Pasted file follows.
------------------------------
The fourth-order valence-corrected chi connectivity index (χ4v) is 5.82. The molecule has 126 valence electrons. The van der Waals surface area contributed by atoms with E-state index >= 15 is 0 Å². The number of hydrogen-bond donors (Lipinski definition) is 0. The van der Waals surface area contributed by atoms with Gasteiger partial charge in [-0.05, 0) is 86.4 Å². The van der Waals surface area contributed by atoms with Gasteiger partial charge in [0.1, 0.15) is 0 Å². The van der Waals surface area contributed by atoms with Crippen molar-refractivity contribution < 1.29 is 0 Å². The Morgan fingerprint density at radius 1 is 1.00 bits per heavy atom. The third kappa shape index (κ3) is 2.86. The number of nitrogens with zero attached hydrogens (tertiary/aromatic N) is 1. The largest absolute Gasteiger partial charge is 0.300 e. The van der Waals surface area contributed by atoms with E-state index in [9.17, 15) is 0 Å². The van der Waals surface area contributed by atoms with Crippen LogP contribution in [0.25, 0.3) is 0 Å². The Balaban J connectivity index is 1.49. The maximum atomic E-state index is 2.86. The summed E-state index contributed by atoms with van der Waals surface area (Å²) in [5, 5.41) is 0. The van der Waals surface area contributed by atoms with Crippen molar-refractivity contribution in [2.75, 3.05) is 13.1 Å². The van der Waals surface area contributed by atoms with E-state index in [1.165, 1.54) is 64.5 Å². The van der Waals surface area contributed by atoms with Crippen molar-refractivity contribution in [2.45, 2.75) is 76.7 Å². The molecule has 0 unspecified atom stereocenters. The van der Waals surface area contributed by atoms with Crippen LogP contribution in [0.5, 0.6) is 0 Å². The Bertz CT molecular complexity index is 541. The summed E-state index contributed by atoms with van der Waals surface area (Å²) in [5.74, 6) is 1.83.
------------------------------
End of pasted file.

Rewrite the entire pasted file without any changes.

The fourth-order valence-corrected chi connectivity index (χ4v) is 5.82. The molecule has 126 valence electrons. The van der Waals surface area contributed by atoms with E-state index >= 15 is 0 Å². The number of hydrogen-bond donors (Lipinski definition) is 0. The van der Waals surface area contributed by atoms with Gasteiger partial charge in [-0.05, 0) is 86.4 Å². The van der Waals surface area contributed by atoms with Gasteiger partial charge in [0.1, 0.15) is 0 Å². The van der Waals surface area contributed by atoms with Crippen molar-refractivity contribution < 1.29 is 0 Å². The Morgan fingerprint density at radius 1 is 1.00 bits per heavy atom. The third kappa shape index (κ3) is 2.86. The number of nitrogens with zero attached hydrogens (tertiary/aromatic N) is 1. The largest absolute Gasteiger partial charge is 0.300 e. The van der Waals surface area contributed by atoms with E-state index in [9.17, 15) is 0 Å². The van der Waals surface area contributed by atoms with Crippen LogP contribution in [0.25, 0.3) is 0 Å². The Balaban J connectivity index is 1.49. The maximum atomic E-state index is 2.86. The summed E-state index contributed by atoms with van der Waals surface area (Å²) in [5, 5.41) is 0. The van der Waals surface area contributed by atoms with Crippen molar-refractivity contribution in [2.75, 3.05) is 13.1 Å². The van der Waals surface area contributed by atoms with E-state index in [1.165, 1.54) is 64.5 Å². The van der Waals surface area contributed by atoms with Crippen molar-refractivity contribution in [2.45, 2.75) is 76.7 Å². The molecule has 0 unspecified atom stereocenters. The van der Waals surface area contributed by atoms with Crippen LogP contribution in [0.5, 0.6) is 0 Å². The Bertz CT molecular complexity index is 541. The summed E-state index contributed by atoms with van der Waals surface area (Å²) in [5.74, 6) is 1.83.